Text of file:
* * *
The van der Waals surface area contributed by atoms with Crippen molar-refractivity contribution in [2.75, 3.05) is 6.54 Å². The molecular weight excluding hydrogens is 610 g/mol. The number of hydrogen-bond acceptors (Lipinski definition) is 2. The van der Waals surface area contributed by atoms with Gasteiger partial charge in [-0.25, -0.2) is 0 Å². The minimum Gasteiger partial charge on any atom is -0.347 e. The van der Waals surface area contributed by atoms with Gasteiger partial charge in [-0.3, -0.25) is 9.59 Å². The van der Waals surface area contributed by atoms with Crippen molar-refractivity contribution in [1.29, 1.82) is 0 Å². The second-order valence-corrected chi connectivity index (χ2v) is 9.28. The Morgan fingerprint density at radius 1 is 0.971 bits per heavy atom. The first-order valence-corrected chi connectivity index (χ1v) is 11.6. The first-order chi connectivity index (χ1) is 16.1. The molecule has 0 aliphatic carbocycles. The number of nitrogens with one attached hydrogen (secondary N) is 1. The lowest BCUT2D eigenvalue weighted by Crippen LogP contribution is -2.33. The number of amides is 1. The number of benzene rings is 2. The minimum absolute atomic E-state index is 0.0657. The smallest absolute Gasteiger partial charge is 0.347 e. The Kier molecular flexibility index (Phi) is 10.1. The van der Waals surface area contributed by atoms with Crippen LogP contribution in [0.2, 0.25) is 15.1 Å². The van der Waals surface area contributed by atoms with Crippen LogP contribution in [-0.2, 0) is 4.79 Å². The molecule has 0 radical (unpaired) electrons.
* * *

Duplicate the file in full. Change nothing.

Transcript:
The van der Waals surface area contributed by atoms with Crippen molar-refractivity contribution in [2.75, 3.05) is 6.54 Å². The molecular weight excluding hydrogens is 610 g/mol. The number of hydrogen-bond acceptors (Lipinski definition) is 2. The van der Waals surface area contributed by atoms with Gasteiger partial charge in [-0.25, -0.2) is 0 Å². The minimum Gasteiger partial charge on any atom is -0.347 e. The van der Waals surface area contributed by atoms with Gasteiger partial charge in [-0.3, -0.25) is 9.59 Å². The van der Waals surface area contributed by atoms with Crippen molar-refractivity contribution in [1.29, 1.82) is 0 Å². The second-order valence-corrected chi connectivity index (χ2v) is 9.28. The Morgan fingerprint density at radius 1 is 0.971 bits per heavy atom. The first-order valence-corrected chi connectivity index (χ1v) is 11.6. The first-order chi connectivity index (χ1) is 16.1. The molecule has 0 aliphatic carbocycles. The number of nitrogens with one attached hydrogen (secondary N) is 1. The lowest BCUT2D eigenvalue weighted by Crippen LogP contribution is -2.33. The number of amides is 1. The number of benzene rings is 2. The minimum absolute atomic E-state index is 0.0657. The smallest absolute Gasteiger partial charge is 0.347 e. The Kier molecular flexibility index (Phi) is 10.1. The van der Waals surface area contributed by atoms with Crippen LogP contribution in [0.2, 0.25) is 15.1 Å². The van der Waals surface area contributed by atoms with Crippen LogP contribution in [-0.2, 0) is 4.79 Å². The molecule has 0 radical (unpaired) electrons.